@ Ron F: I am just curious. Could you name just one concrete shenanigan to which you made reference? Two might be even more enlightening. I hear people make statements like you made, but I have been waiting a long time for something concrete…besides firing Dan Colwell as superintendent.

Dr. John Trotter

March 19th, 2012
4:22 pm

By the way, Ron, let’s limit this to “shenanigans” prior to SAC’s involvement…like the “shenanigan” of Chairperson Ericka Davis and Vice Chairperson Johnson (I can’t even remember his first name now) losing power. Rod, yes, this is he name. How we soon forget.

td

March 19th, 2012
4:27 pm

The SC issued the correct decision. Unless there is corruption, then the only people that should be able to remove an elected official is the voters that put him/her in office. The voters need to take the responsibility for the ones they vote for and suffer the consequences for making unwise decisions.

Dr. John Trotter

March 19th, 2012
4:55 pm

Sorry about the “SAC.” It should have been “SACS.” What does this stand for? Still Advocating for Cronies and Shills…like Ericka Davis, Rod Johnson, and Eldrin Bell in the case of Clayton County? When you are losing power, you know what you do, don’t you? You call your buddy Mark Elgart at SACS. He’ll come to your rescue and have the community all up in arms over a bunch about nothing…except their fear that their babies are going to miss out of the HOPE. It’s all about the cheddar, baby, all about the cheddar. I am primarily talking about which politician or well-connected person in the community is selling all of the insurance — guaranteed life for all the employees, property (buildings, buses, tractors, etc.), etc. — to the school system. A change in the power structure on the school board could change the friendly business eco-system for certain ones in the county. Help! Quickly! Call Mark Elgart and SACS! Yes, Still Advocating for Cronies and Shills (SACS)!

skipper

March 19th, 2012
5:22 pm

Thats the problem about voting them out of office…..incompetant voters will put incompetant people in! Of course the right to vote is and should be the way it is….FOR everybody! However, especially in the APS system, voters will put doofuses in because” they’re one of us” and qualifications be darned! The system is a cluster, and whether you are black, white, latino, asian, etc. if you cannot see that then go back to the mud puddle you climbed out of!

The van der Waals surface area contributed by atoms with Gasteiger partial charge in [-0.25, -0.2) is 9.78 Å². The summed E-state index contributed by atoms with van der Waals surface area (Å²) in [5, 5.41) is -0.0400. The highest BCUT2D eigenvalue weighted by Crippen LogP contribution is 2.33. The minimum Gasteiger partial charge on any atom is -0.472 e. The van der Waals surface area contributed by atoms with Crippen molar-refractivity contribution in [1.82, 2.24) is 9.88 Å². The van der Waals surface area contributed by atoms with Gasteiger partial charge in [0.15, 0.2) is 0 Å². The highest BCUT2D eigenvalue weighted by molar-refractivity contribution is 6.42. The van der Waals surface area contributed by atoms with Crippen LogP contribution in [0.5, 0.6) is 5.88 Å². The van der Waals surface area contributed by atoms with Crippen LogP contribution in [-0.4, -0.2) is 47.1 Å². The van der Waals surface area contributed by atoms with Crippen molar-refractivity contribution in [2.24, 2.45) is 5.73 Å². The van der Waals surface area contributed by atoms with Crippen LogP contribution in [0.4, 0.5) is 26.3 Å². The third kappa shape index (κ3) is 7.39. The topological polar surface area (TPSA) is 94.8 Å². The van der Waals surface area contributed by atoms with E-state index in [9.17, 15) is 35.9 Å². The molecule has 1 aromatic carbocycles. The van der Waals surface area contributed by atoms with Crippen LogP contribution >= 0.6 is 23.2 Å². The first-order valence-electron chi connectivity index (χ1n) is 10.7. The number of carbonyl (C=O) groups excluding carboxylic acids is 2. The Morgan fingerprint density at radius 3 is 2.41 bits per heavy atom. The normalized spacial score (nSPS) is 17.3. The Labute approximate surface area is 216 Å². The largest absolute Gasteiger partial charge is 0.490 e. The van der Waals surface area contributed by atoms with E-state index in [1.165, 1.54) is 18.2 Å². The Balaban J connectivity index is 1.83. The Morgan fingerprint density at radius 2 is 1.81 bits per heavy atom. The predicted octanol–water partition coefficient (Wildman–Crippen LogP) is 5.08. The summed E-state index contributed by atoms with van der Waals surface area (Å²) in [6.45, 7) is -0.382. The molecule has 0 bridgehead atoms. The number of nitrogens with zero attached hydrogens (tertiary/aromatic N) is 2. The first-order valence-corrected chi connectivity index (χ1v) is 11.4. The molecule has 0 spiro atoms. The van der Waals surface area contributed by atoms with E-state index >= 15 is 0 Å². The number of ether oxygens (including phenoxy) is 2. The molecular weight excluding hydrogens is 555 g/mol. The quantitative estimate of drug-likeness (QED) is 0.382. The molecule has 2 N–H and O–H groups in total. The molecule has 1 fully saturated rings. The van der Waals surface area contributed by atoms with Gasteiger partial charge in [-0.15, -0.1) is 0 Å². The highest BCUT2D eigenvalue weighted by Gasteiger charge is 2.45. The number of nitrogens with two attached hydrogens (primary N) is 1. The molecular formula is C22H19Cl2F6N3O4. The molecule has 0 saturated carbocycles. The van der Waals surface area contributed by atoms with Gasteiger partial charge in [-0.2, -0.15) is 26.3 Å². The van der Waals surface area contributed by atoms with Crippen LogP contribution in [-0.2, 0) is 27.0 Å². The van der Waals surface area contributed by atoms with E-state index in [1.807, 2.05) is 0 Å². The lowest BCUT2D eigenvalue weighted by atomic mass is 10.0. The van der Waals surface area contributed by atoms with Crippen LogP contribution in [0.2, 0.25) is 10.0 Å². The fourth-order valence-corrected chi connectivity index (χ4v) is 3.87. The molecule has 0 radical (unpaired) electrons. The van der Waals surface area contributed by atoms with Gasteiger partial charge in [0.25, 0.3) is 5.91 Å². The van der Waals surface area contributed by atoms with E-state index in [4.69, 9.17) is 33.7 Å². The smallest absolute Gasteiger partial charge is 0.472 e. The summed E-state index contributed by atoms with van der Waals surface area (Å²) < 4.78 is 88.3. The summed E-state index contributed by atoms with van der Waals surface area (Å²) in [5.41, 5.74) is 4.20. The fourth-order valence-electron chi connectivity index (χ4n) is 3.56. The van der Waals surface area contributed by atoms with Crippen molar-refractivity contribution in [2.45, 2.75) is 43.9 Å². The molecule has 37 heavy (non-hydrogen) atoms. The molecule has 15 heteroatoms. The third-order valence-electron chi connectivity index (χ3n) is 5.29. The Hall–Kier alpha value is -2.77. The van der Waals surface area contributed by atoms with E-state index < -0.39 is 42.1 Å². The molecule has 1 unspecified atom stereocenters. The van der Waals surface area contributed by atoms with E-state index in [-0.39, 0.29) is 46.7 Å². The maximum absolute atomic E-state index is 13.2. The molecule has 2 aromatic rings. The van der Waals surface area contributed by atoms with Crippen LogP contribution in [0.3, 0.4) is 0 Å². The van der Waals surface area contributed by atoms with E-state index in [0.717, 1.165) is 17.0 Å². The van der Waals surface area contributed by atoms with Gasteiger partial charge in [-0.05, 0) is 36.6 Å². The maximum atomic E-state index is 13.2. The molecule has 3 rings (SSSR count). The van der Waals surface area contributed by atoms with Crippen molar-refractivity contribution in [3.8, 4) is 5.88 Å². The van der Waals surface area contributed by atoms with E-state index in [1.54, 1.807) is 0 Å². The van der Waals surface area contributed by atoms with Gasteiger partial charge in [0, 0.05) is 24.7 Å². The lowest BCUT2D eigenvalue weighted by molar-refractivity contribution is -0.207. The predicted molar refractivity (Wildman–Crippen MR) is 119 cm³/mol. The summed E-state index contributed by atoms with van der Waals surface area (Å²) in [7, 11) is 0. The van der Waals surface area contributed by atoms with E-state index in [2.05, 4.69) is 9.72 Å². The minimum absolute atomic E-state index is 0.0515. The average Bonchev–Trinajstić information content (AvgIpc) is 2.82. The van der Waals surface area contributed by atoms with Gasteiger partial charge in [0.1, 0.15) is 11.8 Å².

Ron F.

March 19th, 2012
5:30 pm

Dr. T- The constant bickering of the Clatyon BOE has been well-hashed here and elsewhere. In my opinion, the worst work they did was to hire a string of increasingly inept superintendents and offer them bigger and bigger salaries, so they could end up firing them and paying out said contracts. Nothing the BOE did from about ‘99 on was positive. There were far too many influences, inside and outside, that kept the bickering going. The sins are easy to see in retrospect, as is the fact that the entire mess helped propel the legislation along which gave the governor far too much authority. I’m just glad for two things: 1- the court took that power away, and 2- I don’t work in CCPS any more.

Dr. John Trotter

March 19th, 2012
7:40 pm

@ Ron F. – I am still looking for some concrete “shenanigans” which were illegal, not some editorial opinions that the school board should have held hands and sang Kum Ba Ya. Yes, I thought it must have had something to do with the choice of superintendents, viz., the firing of Dan Colwell. I must be a sage, right? Ha! Nothing concrete…just “constant bickering” (like other elective bodies do…perhaps like the U. S. Congress — but you are not ready to do away with that, are you?) and its choice of superintendents.